IANR faculty, staff honored with Holling awards

Eight University of Nebraska-Lincoln faculty and staff members received the 2012 Holling Family Awards for Teaching Excellence in Agriculture and Natural Resources.

The annual awards honor outstanding teaching in the university’s Institute of Agriculture and Natural Resources.

This year’s recipients are:

Senior Faculty Teaching Excellence: Erin E. Blankenship, professor, Department of Statistics; Charles (Chuck) A. Burr, extension educator, West Central Research and Extension Center; Randy W. Pryor, extension educator, Southeast Research and Extension Center; Jerry D. Volesky, extension specialist, West Central Research and Extension Center.

Junior Faculty Teaching Excellence: Lindsay M. Chichester, extension educator, Southeast Research and Extension Center; Matthew L. Spangler, assistant professor, Department of Animal Science.

Teaching Assistant Teaching Excellence: Kim Cluff, instructor, Department of Biological Systems Engineering; Pamela S. Fellers, instructor, Department of Statistics.

Blankenship has taught undergraduate and graduate students enrolled in the mathematical statistics sequence since fall 2008. She is known for engaging students in the statistical concepts and ideas they need to succeed as ordinary citizens or statisticians and researchers. She developed nontraditional classroom activities, including low-stakes writing assignments that encourage statistical thinking and applications.

Burr is known statewide for high quality programming, teaching and leadership. He was project coordinator for the “Enhancing the Value of Water Through Management Education,” which provided irrigators and others with knowledge to maximize benefits of limited water supplies and to help center-pivot irrigators apply water more efficiently. The project, which comprised 10 presentations, resulted in significant pumping-cost savings for participating irrigators and water conservation for the state.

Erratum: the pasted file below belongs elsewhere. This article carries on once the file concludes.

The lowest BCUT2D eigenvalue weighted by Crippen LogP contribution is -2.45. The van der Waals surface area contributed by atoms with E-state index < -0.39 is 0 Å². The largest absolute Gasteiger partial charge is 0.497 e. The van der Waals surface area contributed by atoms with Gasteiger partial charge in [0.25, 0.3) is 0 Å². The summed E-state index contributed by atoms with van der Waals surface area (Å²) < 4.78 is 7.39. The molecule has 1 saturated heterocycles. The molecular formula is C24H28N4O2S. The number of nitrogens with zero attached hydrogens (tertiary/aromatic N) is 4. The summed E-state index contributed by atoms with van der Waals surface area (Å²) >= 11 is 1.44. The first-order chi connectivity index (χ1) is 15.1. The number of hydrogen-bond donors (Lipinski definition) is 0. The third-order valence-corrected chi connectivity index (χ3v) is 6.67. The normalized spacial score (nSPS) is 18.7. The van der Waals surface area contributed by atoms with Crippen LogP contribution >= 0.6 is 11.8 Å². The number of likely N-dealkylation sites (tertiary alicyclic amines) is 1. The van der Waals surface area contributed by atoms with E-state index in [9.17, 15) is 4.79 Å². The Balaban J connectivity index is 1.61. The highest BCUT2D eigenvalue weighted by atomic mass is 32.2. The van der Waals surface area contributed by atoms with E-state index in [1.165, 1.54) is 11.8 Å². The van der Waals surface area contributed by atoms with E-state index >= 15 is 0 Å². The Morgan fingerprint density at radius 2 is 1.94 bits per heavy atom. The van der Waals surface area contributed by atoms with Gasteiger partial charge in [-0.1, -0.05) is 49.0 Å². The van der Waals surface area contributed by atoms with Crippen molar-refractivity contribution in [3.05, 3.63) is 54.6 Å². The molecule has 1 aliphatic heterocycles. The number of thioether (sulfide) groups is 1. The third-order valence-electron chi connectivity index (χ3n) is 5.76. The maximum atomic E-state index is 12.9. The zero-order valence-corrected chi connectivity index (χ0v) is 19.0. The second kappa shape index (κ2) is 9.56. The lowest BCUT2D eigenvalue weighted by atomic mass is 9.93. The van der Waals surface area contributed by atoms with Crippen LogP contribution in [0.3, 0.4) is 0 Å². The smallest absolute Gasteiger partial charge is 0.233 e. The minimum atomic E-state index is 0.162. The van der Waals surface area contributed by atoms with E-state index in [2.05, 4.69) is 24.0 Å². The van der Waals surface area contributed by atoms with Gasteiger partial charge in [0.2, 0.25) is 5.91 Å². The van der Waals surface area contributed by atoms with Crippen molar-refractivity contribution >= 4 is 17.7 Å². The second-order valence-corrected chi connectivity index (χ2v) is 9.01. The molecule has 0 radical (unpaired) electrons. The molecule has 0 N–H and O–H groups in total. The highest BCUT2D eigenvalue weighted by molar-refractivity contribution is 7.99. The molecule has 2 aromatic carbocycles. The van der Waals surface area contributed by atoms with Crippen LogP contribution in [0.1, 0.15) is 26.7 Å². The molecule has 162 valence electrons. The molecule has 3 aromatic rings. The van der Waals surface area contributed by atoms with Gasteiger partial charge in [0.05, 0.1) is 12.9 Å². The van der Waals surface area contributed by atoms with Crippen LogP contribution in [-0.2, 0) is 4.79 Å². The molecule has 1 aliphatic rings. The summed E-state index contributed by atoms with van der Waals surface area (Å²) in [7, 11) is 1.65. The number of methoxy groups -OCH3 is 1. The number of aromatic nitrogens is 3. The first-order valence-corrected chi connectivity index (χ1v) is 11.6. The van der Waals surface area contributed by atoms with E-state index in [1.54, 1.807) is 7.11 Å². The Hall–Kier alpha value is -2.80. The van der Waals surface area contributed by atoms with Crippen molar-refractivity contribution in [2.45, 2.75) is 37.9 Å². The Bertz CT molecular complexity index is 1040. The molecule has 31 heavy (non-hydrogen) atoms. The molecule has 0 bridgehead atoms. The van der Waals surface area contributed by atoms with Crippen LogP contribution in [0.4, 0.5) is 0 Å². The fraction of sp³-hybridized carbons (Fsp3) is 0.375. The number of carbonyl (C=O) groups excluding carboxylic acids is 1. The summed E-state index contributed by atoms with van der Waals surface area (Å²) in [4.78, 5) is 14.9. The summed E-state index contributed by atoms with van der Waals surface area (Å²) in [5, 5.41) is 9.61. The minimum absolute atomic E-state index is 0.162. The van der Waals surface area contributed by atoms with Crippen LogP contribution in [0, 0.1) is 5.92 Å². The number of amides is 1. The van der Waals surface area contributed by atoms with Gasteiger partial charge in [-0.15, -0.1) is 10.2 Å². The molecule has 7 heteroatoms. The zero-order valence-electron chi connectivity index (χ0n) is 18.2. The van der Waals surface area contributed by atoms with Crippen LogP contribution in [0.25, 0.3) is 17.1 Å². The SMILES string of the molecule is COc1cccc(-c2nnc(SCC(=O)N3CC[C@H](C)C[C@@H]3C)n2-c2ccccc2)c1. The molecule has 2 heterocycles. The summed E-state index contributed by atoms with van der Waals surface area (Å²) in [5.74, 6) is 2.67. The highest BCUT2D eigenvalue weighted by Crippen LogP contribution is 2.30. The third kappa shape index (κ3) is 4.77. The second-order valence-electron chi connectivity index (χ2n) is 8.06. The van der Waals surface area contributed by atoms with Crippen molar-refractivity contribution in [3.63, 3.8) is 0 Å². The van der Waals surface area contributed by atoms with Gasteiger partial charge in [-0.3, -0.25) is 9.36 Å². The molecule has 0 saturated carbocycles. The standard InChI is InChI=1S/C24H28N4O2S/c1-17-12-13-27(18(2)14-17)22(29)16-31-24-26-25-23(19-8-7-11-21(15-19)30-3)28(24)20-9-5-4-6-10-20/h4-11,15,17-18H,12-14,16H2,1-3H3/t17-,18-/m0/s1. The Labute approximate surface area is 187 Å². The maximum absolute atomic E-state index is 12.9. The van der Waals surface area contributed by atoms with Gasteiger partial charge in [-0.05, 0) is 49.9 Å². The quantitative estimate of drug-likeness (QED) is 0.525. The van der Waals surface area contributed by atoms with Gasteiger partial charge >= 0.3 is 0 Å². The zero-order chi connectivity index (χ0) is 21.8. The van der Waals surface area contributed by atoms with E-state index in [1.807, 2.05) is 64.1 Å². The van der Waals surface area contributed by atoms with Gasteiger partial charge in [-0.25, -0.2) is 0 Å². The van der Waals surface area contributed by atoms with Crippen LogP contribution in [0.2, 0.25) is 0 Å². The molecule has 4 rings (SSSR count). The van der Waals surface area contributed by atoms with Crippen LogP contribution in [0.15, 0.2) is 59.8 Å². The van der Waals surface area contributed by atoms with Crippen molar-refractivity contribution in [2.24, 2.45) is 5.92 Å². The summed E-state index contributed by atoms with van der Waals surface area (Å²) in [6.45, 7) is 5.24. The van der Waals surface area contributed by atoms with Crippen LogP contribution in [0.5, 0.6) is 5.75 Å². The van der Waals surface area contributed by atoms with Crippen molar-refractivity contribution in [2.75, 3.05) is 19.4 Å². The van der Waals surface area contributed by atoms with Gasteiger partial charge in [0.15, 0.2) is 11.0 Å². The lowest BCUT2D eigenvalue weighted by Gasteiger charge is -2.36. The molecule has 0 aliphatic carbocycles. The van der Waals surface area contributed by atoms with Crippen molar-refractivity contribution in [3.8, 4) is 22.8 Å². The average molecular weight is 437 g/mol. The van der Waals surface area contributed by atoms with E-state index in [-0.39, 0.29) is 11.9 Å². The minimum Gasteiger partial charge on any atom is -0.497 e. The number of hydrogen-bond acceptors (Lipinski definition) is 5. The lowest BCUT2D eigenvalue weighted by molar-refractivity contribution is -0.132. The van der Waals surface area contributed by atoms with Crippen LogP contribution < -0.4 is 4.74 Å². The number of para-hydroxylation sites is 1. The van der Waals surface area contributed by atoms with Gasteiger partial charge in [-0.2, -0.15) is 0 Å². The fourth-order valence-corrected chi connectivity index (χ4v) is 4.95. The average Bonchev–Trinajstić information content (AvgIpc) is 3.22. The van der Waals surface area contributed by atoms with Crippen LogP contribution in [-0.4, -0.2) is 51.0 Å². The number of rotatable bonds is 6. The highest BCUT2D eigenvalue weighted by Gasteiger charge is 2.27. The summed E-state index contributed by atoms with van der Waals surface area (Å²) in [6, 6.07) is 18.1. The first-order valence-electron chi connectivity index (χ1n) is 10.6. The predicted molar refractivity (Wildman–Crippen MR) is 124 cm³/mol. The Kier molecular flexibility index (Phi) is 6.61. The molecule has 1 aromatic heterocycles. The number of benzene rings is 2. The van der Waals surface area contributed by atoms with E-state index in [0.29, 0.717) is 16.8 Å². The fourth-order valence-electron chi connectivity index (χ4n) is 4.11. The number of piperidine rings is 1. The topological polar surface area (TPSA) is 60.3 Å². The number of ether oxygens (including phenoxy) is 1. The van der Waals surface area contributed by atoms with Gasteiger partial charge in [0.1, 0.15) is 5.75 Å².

Pryor uses a variety of teaching methods including on-farm demonstrations, conferences, tours and workshops to help producers lower input costs, reduce water use and maintain or increase yields and profitability. He has led programs on irrigation management, no-till and atrazine. Also, he has worked with industry and producers on the innovative Field to Market carbon footprint project and he has been involved the last four years in the Nebraska Ag Water Network.

Volesky has successfully developed a range-extension program that delivers a relevant, complete education package to rangeland users ranging from youth to adult and from cattle ranchers to multiple-use managers. His innovative and interactive methods engage participants and have a significant impact on sustainability of private and public rangelands.

Chichester has increased local programming and provided regional leadership for issues critical to the beef industry. She teaches consumers about beef as safe and nutritious food using a variety of innovative approaches. She seeks opportunities to partner with businesses and producers. Chichester is a member of the Nebraska-Iowa Animal Welfare Team which is addressing critical issues related to consumer perceptions.

Spangler coordinates the Nebraska Beef Industry Scholars program, an undergraduate certificate program drawing students from many majors across the College of Agricultural Sciences and Natural Resources. In addition to coordinating the program, he teaches the sophomore/junior industry tour, recruits students to the program and secures funding.

Cluff has been a teaching assistant for three years for the Agribusiness Entrepreneurship in Food Products Marketing class. He also is the instructor for Biological and Environmental Transport Processes. Cluff encourages students to excel in addition to being an excellent student himself.

Fellers is known for her enthusiasm and innovation. Since August 2009, she has served as a graduate instructor, including the primary instructor for seven sections of Introduction to Statistics. Fellers was an inaugural member of the new teaching assistant mentor program, which involves pairing a new teaching assistant with an experienced mentor. Fellers’ generosity with her fellow graduate student instructors has enhanced students’ learning in many sections beyond her own.

The Holling program was made possible by a gift from the Holling family to honor their pioneer parents. John Holling was a 1912 electrical engineering graduate of UNL and his brother, Gustave Holling, attended the College of Agriculture before farming the family's land in the Wood River area.